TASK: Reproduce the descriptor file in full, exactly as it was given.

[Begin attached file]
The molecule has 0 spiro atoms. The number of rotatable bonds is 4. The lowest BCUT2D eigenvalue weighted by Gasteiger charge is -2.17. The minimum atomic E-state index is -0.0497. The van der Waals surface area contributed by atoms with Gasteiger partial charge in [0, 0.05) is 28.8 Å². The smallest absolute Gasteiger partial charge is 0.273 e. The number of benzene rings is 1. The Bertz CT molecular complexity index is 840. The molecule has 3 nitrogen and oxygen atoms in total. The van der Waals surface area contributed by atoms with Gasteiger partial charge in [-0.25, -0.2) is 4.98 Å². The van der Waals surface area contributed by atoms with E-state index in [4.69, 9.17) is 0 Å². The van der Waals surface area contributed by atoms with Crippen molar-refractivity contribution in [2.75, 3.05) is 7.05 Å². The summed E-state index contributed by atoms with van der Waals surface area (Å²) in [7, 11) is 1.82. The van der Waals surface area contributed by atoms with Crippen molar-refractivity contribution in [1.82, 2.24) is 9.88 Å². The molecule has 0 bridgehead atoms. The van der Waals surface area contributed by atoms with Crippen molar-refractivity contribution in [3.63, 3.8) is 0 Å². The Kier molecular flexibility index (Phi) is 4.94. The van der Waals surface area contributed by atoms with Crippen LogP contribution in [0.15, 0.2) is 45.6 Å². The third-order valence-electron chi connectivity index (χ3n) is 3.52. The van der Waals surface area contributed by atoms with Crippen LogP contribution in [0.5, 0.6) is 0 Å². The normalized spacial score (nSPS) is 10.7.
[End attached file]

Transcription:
The molecule has 0 spiro atoms. The number of rotatable bonds is 4. The lowest BCUT2D eigenvalue weighted by Gasteiger charge is -2.17. The minimum atomic E-state index is -0.0497. The van der Waals surface area contributed by atoms with Gasteiger partial charge in [0, 0.05) is 28.8 Å². The smallest absolute Gasteiger partial charge is 0.273 e. The number of benzene rings is 1. The Bertz CT molecular complexity index is 840. The molecule has 3 nitrogen and oxygen atoms in total. The van der Waals surface area contributed by atoms with Gasteiger partial charge in [-0.25, -0.2) is 4.98 Å². The van der Waals surface area contributed by atoms with E-state index in [4.69, 9.17) is 0 Å². The van der Waals surface area contributed by atoms with Crippen molar-refractivity contribution in [2.75, 3.05) is 7.05 Å². The summed E-state index contributed by atoms with van der Waals surface area (Å²) in [7, 11) is 1.82. The van der Waals surface area contributed by atoms with Crippen molar-refractivity contribution in [1.82, 2.24) is 9.88 Å². The molecule has 0 bridgehead atoms. The van der Waals surface area contributed by atoms with Crippen molar-refractivity contribution in [3.63, 3.8) is 0 Å². The Kier molecular flexibility index (Phi) is 4.94. The van der Waals surface area contributed by atoms with Crippen LogP contribution in [0.15, 0.2) is 45.6 Å². The third-order valence-electron chi connectivity index (χ3n) is 3.52. The van der Waals surface area contributed by atoms with Crippen LogP contribution in [0.5, 0.6) is 0 Å². The normalized spacial score (nSPS) is 10.7.